The Federal Maritime Commission has yet to determine if entities should receive relief from ocean carriers and terminals assessing free time penalties when the cause of exceeding contracted free time is out of the shipper or intermediary’s control.
There’s little in this world that’s truly black and white, something shippers, intermediaries and drayage providers may want to bear in mind while they wait for the U.S. Federal Maritime Commission to potentially issue a binding policy on the assessment of detention and demurrage fees in extraordinary circumstances.
The FMC held two days’ worth of hearings on the matter in mid-January, a testament to how thoroughly the agency wants to understand the matter, and how multifaceted the issue is.
At the end of nearly 10 hours of testimony, there was little indication whether the commission would act on a petition in front of it filed by a broad coalition of associations. The more than 25 entities, which represent shippers, freight forwarders and domestic transportation providers, want relief from ocean carriers and terminals assessing free time penalties when the cause of exceeding contracted free time is out of the shipper’s or intermediary’s control.
The petition, filed in December 2016, asks the FMC to enact policy to prevent what the coalition called “unfair” assessment of free time-related fees. The problem has reached a head in recent years during times of extreme congestion in U.S. ports, such as during a threatened U.S. West Coast longshore labor strike in late 2014 and early 2015, or in the aftermath of liner carrier Hanjin Shipping declaring bankruptcy in August 2016.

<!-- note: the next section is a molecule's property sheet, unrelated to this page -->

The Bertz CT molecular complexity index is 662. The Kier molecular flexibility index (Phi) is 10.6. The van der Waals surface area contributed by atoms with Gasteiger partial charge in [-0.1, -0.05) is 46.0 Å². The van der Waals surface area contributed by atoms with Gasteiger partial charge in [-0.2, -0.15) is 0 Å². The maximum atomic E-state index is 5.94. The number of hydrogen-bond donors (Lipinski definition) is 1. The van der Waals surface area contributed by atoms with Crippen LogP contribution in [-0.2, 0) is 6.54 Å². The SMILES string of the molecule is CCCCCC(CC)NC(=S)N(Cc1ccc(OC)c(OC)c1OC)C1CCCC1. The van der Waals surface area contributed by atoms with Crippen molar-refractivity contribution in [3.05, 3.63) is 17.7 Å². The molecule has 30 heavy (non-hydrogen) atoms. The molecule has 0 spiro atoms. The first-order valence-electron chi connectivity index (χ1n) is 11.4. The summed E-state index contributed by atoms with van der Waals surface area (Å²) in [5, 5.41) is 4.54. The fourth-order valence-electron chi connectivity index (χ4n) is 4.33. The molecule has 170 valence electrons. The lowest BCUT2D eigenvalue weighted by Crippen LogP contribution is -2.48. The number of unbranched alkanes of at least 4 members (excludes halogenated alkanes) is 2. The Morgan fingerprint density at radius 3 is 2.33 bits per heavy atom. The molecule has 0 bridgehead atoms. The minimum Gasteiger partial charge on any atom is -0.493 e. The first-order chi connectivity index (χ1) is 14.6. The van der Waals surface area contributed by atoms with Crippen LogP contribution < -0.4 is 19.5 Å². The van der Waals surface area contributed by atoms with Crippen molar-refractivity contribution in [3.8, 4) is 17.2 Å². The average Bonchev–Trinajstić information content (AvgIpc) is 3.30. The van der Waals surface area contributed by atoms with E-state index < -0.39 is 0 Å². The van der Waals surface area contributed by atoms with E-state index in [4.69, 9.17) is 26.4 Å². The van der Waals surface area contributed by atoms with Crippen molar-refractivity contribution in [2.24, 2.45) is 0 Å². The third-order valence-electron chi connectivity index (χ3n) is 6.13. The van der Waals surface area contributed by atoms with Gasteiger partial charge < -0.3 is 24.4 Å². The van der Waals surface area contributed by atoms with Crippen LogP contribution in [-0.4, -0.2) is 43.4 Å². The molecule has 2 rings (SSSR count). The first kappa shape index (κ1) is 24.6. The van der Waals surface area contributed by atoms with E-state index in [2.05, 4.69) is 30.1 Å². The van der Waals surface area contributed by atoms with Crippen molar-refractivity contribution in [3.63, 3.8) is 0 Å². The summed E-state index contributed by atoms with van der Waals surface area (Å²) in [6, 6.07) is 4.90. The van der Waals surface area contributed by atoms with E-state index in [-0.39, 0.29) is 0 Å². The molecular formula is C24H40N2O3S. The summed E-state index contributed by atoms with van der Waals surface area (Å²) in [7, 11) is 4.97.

Cargo owners and trucking companies are normally given a certain number of free days to pick up containers of imported goods from ports after they have been unloaded from ships. After that, they can be charged demurrage, a fee intended to ensure that containers are removed quickly and efficiently. In addition, detention and per diem fees can be charged if the cargo containers and the chassis used to haul them are not returned within a specified time.
Free time is generally negotiated in ocean freight contracts. Larger volume shippers often have the leverage to negotiate more favorable terms, both in terms of the number of free days and the penalties assessed when free time ends.
The shippers and their advocates who testified before the FMC said they were not seeking elimination of demurrage and detention fees, only a check on the ability of carriers and terminals to use the fees as drivers of revenue rather than to punish bad actors who use terminal space or equipment improperly.
Conversely, carriers and terminals testified that they have no interest in assessing fees to shippers due to the competitive nature of the liner industry. They also lamented the idea that they should bear sole risk during periods of intense congestion.